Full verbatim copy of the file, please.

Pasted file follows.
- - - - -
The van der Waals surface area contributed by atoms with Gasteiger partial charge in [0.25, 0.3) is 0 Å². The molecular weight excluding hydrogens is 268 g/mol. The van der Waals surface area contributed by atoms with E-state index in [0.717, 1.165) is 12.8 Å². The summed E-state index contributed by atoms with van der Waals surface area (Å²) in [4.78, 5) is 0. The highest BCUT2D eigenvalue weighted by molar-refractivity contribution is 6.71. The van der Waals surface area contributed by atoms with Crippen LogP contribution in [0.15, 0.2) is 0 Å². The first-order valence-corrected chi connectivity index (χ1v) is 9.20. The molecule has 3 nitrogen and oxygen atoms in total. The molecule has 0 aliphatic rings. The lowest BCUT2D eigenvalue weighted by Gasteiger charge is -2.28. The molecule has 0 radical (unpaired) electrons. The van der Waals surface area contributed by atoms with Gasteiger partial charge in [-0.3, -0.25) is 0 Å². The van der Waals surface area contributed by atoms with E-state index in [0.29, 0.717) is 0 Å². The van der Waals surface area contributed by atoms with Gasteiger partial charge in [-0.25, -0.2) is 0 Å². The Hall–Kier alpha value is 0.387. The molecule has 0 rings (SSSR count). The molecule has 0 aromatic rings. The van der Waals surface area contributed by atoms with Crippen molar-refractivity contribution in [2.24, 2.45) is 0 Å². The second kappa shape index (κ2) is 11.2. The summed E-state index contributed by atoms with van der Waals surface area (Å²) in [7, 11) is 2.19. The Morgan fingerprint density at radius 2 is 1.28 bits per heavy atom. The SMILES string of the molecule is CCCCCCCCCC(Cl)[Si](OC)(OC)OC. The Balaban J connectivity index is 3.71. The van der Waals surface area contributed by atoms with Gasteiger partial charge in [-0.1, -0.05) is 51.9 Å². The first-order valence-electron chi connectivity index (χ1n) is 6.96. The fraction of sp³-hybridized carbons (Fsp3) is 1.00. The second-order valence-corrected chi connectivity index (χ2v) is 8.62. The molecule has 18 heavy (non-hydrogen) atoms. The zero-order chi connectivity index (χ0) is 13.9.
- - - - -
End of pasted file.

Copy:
The van der Waals surface area contributed by atoms with Gasteiger partial charge in [0.25, 0.3) is 0 Å². The molecular weight excluding hydrogens is 268 g/mol. The van der Waals surface area contributed by atoms with E-state index in [0.717, 1.165) is 12.8 Å². The summed E-state index contributed by atoms with van der Waals surface area (Å²) in [4.78, 5) is 0. The highest BCUT2D eigenvalue weighted by molar-refractivity contribution is 6.71. The van der Waals surface area contributed by atoms with Crippen LogP contribution in [0.15, 0.2) is 0 Å². The first-order valence-corrected chi connectivity index (χ1v) is 9.20. The molecule has 3 nitrogen and oxygen atoms in total. The molecule has 0 aliphatic rings. The lowest BCUT2D eigenvalue weighted by Gasteiger charge is -2.28. The molecule has 0 radical (unpaired) electrons. The van der Waals surface area contributed by atoms with Gasteiger partial charge in [-0.3, -0.25) is 0 Å². The van der Waals surface area contributed by atoms with E-state index in [0.29, 0.717) is 0 Å². The van der Waals surface area contributed by atoms with Gasteiger partial charge in [-0.25, -0.2) is 0 Å². The Hall–Kier alpha value is 0.387. The molecule has 0 rings (SSSR count). The molecule has 0 aromatic rings. The van der Waals surface area contributed by atoms with Crippen molar-refractivity contribution in [2.24, 2.45) is 0 Å². The second kappa shape index (κ2) is 11.2. The summed E-state index contributed by atoms with van der Waals surface area (Å²) in [7, 11) is 2.19. The Morgan fingerprint density at radius 2 is 1.28 bits per heavy atom. The SMILES string of the molecule is CCCCCCCCCC(Cl)[Si](OC)(OC)OC. The Balaban J connectivity index is 3.71. The van der Waals surface area contributed by atoms with Gasteiger partial charge in [-0.1, -0.05) is 51.9 Å². The first-order valence-electron chi connectivity index (χ1n) is 6.96. The fraction of sp³-hybridized carbons (Fsp3) is 1.00. The second-order valence-corrected chi connectivity index (χ2v) is 8.62. The molecule has 18 heavy (non-hydrogen) atoms. The zero-order chi connectivity index (χ0) is 13.9.